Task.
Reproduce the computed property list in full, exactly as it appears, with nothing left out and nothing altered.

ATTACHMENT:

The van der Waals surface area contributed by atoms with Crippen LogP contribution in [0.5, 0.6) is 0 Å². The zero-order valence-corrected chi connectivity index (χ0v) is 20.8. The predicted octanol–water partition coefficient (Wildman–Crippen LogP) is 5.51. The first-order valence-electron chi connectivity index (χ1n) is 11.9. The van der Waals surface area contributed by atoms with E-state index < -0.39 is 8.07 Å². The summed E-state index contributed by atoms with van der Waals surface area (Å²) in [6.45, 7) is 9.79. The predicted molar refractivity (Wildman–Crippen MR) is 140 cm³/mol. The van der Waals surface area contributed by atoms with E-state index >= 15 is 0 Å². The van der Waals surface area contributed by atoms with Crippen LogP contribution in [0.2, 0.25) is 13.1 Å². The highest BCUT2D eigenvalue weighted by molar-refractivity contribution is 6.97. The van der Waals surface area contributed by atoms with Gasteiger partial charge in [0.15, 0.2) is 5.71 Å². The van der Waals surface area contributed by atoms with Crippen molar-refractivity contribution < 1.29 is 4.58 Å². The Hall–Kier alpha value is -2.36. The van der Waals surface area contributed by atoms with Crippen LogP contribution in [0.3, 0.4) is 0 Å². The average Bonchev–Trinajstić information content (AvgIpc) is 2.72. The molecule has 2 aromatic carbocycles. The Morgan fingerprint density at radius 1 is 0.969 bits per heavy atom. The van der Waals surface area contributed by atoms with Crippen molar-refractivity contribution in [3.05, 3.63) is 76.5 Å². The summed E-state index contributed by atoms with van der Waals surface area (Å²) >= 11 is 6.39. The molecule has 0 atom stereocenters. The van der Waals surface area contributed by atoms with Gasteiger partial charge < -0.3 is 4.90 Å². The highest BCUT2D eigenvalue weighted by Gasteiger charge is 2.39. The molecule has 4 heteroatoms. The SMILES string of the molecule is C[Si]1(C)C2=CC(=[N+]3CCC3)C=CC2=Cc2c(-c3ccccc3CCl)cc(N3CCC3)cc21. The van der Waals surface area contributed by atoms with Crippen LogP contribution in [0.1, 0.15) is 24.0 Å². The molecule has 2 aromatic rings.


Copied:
The van der Waals surface area contributed by atoms with Crippen LogP contribution in [0.5, 0.6) is 0 Å². The zero-order valence-corrected chi connectivity index (χ0v) is 20.8. The predicted octanol–water partition coefficient (Wildman–Crippen LogP) is 5.51. The first-order valence-electron chi connectivity index (χ1n) is 11.9. The van der Waals surface area contributed by atoms with E-state index < -0.39 is 8.07 Å². The summed E-state index contributed by atoms with van der Waals surface area (Å²) in [6.45, 7) is 9.79. The predicted molar refractivity (Wildman–Crippen MR) is 140 cm³/mol. The van der Waals surface area contributed by atoms with E-state index >= 15 is 0 Å². The van der Waals surface area contributed by atoms with Crippen LogP contribution in [0.2, 0.25) is 13.1 Å². The highest BCUT2D eigenvalue weighted by molar-refractivity contribution is 6.97. The van der Waals surface area contributed by atoms with Gasteiger partial charge in [0.15, 0.2) is 5.71 Å². The van der Waals surface area contributed by atoms with Crippen molar-refractivity contribution < 1.29 is 4.58 Å². The Hall–Kier alpha value is -2.36. The van der Waals surface area contributed by atoms with Crippen LogP contribution in [0.3, 0.4) is 0 Å². The average Bonchev–Trinajstić information content (AvgIpc) is 2.72. The molecule has 2 aromatic carbocycles. The Morgan fingerprint density at radius 1 is 0.969 bits per heavy atom. The van der Waals surface area contributed by atoms with Crippen molar-refractivity contribution in [3.05, 3.63) is 76.5 Å². The summed E-state index contributed by atoms with van der Waals surface area (Å²) >= 11 is 6.39. The molecule has 0 atom stereocenters. The van der Waals surface area contributed by atoms with Gasteiger partial charge < -0.3 is 4.90 Å². The highest BCUT2D eigenvalue weighted by Gasteiger charge is 2.39. The molecule has 4 heteroatoms. The SMILES string of the molecule is C[Si]1(C)C2=CC(=[N+]3CCC3)C=CC2=Cc2c(-c3ccccc3CCl)cc(N3CCC3)cc21. The van der Waals surface area contributed by atoms with Crippen LogP contribution in [0.1, 0.15) is 24.0 Å². The molecule has 2 aromatic rings.